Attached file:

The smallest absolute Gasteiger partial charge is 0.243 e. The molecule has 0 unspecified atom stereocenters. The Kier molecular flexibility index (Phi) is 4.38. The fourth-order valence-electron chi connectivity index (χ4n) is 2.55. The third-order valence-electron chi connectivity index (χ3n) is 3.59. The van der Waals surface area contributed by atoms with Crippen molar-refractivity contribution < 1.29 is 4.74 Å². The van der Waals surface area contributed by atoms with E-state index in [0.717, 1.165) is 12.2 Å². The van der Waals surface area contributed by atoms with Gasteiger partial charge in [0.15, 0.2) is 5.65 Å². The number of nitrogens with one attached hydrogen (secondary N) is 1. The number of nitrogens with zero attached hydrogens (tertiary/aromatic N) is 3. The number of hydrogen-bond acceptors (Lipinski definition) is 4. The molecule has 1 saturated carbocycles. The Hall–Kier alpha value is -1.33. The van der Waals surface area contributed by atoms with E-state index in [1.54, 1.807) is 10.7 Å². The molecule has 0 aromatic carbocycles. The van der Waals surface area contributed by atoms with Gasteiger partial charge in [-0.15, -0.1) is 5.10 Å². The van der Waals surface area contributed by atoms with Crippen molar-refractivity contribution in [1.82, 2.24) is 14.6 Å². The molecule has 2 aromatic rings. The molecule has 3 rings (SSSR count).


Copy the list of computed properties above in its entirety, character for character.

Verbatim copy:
The smallest absolute Gasteiger partial charge is 0.243 e. The molecule has 0 unspecified atom stereocenters. The Kier molecular flexibility index (Phi) is 4.38. The fourth-order valence-electron chi connectivity index (χ4n) is 2.55. The third-order valence-electron chi connectivity index (χ3n) is 3.59. The van der Waals surface area contributed by atoms with Crippen molar-refractivity contribution < 1.29 is 4.74 Å². The van der Waals surface area contributed by atoms with E-state index in [0.717, 1.165) is 12.2 Å². The van der Waals surface area contributed by atoms with Gasteiger partial charge in [0.15, 0.2) is 5.65 Å². The number of nitrogens with one attached hydrogen (secondary N) is 1. The number of nitrogens with zero attached hydrogens (tertiary/aromatic N) is 3. The number of hydrogen-bond acceptors (Lipinski definition) is 4. The molecule has 1 saturated carbocycles. The Hall–Kier alpha value is -1.33. The van der Waals surface area contributed by atoms with E-state index in [1.54, 1.807) is 10.7 Å². The molecule has 0 aromatic carbocycles. The van der Waals surface area contributed by atoms with Gasteiger partial charge in [-0.15, -0.1) is 5.10 Å². The van der Waals surface area contributed by atoms with Crippen molar-refractivity contribution in [1.82, 2.24) is 14.6 Å². The molecule has 2 aromatic rings. The molecule has 3 rings (SSSR count).